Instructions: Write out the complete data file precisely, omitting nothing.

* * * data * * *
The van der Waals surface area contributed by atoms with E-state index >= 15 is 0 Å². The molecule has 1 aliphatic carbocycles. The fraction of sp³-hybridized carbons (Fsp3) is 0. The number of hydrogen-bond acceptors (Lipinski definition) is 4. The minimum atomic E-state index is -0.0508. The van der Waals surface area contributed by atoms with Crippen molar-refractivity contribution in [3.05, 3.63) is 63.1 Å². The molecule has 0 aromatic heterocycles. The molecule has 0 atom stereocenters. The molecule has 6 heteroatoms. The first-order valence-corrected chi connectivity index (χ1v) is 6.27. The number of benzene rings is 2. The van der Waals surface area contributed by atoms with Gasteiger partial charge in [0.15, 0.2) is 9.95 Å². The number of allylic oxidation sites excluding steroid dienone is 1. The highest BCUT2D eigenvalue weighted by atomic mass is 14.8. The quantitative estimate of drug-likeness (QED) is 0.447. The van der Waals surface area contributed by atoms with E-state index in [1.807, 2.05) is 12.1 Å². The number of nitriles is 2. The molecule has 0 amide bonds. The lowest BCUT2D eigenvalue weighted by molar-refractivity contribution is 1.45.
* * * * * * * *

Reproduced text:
The van der Waals surface area contributed by atoms with E-state index >= 15 is 0 Å². The molecule has 1 aliphatic carbocycles. The fraction of sp³-hybridized carbons (Fsp3) is 0. The number of hydrogen-bond acceptors (Lipinski definition) is 4. The minimum atomic E-state index is -0.0508. The van der Waals surface area contributed by atoms with Crippen molar-refractivity contribution in [3.05, 3.63) is 63.1 Å². The molecule has 0 aromatic heterocycles. The molecule has 0 atom stereocenters. The molecule has 6 heteroatoms. The first-order valence-corrected chi connectivity index (χ1v) is 6.27. The number of benzene rings is 2. The van der Waals surface area contributed by atoms with Gasteiger partial charge in [0.15, 0.2) is 9.95 Å². The number of allylic oxidation sites excluding steroid dienone is 1. The highest BCUT2D eigenvalue weighted by atomic mass is 14.8. The quantitative estimate of drug-likeness (QED) is 0.447. The van der Waals surface area contributed by atoms with E-state index in [1.807, 2.05) is 12.1 Å². The number of nitriles is 2. The molecule has 0 amide bonds. The lowest BCUT2D eigenvalue weighted by molar-refractivity contribution is 1.45.